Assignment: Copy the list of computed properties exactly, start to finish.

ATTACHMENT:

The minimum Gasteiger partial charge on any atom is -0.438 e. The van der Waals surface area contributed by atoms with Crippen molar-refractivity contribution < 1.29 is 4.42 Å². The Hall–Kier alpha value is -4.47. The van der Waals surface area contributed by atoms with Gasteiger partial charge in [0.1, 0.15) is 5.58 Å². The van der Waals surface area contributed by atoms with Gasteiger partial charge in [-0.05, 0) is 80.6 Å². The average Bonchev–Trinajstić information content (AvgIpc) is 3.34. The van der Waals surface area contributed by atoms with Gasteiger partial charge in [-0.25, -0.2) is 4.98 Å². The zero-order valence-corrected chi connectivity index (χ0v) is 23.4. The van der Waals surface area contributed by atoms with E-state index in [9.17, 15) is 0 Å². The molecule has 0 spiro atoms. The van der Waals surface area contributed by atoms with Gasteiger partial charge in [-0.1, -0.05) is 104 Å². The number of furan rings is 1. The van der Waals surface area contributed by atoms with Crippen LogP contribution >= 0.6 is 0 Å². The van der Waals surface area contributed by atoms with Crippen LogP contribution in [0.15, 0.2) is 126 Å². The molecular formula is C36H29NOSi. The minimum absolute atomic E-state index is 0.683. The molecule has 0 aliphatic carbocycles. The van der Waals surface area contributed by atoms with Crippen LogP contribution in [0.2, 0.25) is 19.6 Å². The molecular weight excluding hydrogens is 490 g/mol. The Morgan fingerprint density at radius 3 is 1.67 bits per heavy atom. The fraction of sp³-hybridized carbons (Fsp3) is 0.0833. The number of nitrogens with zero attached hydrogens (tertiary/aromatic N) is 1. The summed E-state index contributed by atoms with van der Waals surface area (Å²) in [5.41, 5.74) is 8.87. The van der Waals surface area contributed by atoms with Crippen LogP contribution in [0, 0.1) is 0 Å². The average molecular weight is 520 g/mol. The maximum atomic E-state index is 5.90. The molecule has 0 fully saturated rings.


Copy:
The minimum Gasteiger partial charge on any atom is -0.438 e. The van der Waals surface area contributed by atoms with Crippen molar-refractivity contribution < 1.29 is 4.42 Å². The Hall–Kier alpha value is -4.47. The van der Waals surface area contributed by atoms with Gasteiger partial charge in [0.1, 0.15) is 5.58 Å². The van der Waals surface area contributed by atoms with Gasteiger partial charge in [-0.05, 0) is 80.6 Å². The average Bonchev–Trinajstić information content (AvgIpc) is 3.34. The van der Waals surface area contributed by atoms with Gasteiger partial charge in [-0.25, -0.2) is 4.98 Å². The zero-order valence-corrected chi connectivity index (χ0v) is 23.4. The van der Waals surface area contributed by atoms with E-state index in [9.17, 15) is 0 Å². The molecule has 0 spiro atoms. The van der Waals surface area contributed by atoms with Gasteiger partial charge in [-0.1, -0.05) is 104 Å². The number of furan rings is 1. The van der Waals surface area contributed by atoms with Crippen LogP contribution >= 0.6 is 0 Å². The van der Waals surface area contributed by atoms with Crippen LogP contribution in [0.15, 0.2) is 126 Å². The molecular formula is C36H29NOSi. The minimum absolute atomic E-state index is 0.683. The molecule has 0 aliphatic carbocycles. The van der Waals surface area contributed by atoms with Crippen LogP contribution in [0.2, 0.25) is 19.6 Å². The molecular weight excluding hydrogens is 490 g/mol. The Morgan fingerprint density at radius 3 is 1.67 bits per heavy atom. The fraction of sp³-hybridized carbons (Fsp3) is 0.0833. The number of nitrogens with zero attached hydrogens (tertiary/aromatic N) is 1. The summed E-state index contributed by atoms with van der Waals surface area (Å²) in [5.41, 5.74) is 8.87. The van der Waals surface area contributed by atoms with Crippen LogP contribution in [0, 0.1) is 0 Å². The average molecular weight is 520 g/mol. The maximum atomic E-state index is 5.90. The molecule has 0 fully saturated rings.